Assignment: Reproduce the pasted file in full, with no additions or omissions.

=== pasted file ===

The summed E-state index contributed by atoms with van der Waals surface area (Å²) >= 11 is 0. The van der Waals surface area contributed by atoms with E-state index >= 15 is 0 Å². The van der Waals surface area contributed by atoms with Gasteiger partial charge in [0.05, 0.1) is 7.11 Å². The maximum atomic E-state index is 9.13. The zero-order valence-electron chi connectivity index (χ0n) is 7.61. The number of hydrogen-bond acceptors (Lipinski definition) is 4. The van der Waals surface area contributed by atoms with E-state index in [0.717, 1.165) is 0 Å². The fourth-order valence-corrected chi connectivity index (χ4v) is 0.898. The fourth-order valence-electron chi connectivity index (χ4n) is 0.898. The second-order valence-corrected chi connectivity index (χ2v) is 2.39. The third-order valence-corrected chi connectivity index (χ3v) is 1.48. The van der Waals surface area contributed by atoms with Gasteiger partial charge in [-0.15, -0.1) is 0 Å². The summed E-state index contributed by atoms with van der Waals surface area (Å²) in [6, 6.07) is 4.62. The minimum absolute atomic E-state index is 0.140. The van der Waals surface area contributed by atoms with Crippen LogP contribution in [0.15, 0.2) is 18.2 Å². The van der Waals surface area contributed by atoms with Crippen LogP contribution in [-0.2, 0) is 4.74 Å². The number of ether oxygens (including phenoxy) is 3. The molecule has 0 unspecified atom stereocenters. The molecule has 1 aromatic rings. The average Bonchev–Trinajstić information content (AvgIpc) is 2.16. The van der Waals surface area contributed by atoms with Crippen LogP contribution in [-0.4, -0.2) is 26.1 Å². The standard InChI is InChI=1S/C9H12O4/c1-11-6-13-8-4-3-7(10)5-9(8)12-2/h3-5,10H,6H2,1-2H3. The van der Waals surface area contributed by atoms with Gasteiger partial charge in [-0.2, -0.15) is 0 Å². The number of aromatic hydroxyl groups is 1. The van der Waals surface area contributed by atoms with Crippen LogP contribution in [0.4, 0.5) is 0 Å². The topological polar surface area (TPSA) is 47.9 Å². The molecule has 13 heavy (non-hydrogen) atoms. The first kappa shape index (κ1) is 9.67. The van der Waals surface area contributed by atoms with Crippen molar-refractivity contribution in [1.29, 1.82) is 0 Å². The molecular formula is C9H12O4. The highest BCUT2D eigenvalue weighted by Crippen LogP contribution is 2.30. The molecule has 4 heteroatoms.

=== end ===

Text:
The summed E-state index contributed by atoms with van der Waals surface area (Å²) >= 11 is 0. The van der Waals surface area contributed by atoms with E-state index >= 15 is 0 Å². The van der Waals surface area contributed by atoms with Gasteiger partial charge in [0.05, 0.1) is 7.11 Å². The maximum atomic E-state index is 9.13. The zero-order valence-electron chi connectivity index (χ0n) is 7.61. The number of hydrogen-bond acceptors (Lipinski definition) is 4. The van der Waals surface area contributed by atoms with E-state index in [0.717, 1.165) is 0 Å². The fourth-order valence-corrected chi connectivity index (χ4v) is 0.898. The fourth-order valence-electron chi connectivity index (χ4n) is 0.898. The second-order valence-corrected chi connectivity index (χ2v) is 2.39. The third-order valence-corrected chi connectivity index (χ3v) is 1.48. The van der Waals surface area contributed by atoms with Gasteiger partial charge in [-0.15, -0.1) is 0 Å². The summed E-state index contributed by atoms with van der Waals surface area (Å²) in [6, 6.07) is 4.62. The minimum absolute atomic E-state index is 0.140. The van der Waals surface area contributed by atoms with Crippen LogP contribution in [0.15, 0.2) is 18.2 Å². The van der Waals surface area contributed by atoms with Crippen LogP contribution in [-0.2, 0) is 4.74 Å². The number of ether oxygens (including phenoxy) is 3. The molecule has 0 unspecified atom stereocenters. The molecule has 1 aromatic rings. The average Bonchev–Trinajstić information content (AvgIpc) is 2.16. The van der Waals surface area contributed by atoms with Crippen LogP contribution in [-0.4, -0.2) is 26.1 Å². The standard InChI is InChI=1S/C9H12O4/c1-11-6-13-8-4-3-7(10)5-9(8)12-2/h3-5,10H,6H2,1-2H3. The van der Waals surface area contributed by atoms with Gasteiger partial charge in [-0.2, -0.15) is 0 Å². The number of aromatic hydroxyl groups is 1. The van der Waals surface area contributed by atoms with Crippen LogP contribution in [0.4, 0.5) is 0 Å². The topological polar surface area (TPSA) is 47.9 Å². The molecule has 13 heavy (non-hydrogen) atoms. The first kappa shape index (κ1) is 9.67. The van der Waals surface area contributed by atoms with Crippen molar-refractivity contribution in [1.29, 1.82) is 0 Å². The molecular formula is C9H12O4. The highest BCUT2D eigenvalue weighted by Crippen LogP contribution is 2.30. The molecule has 4 heteroatoms.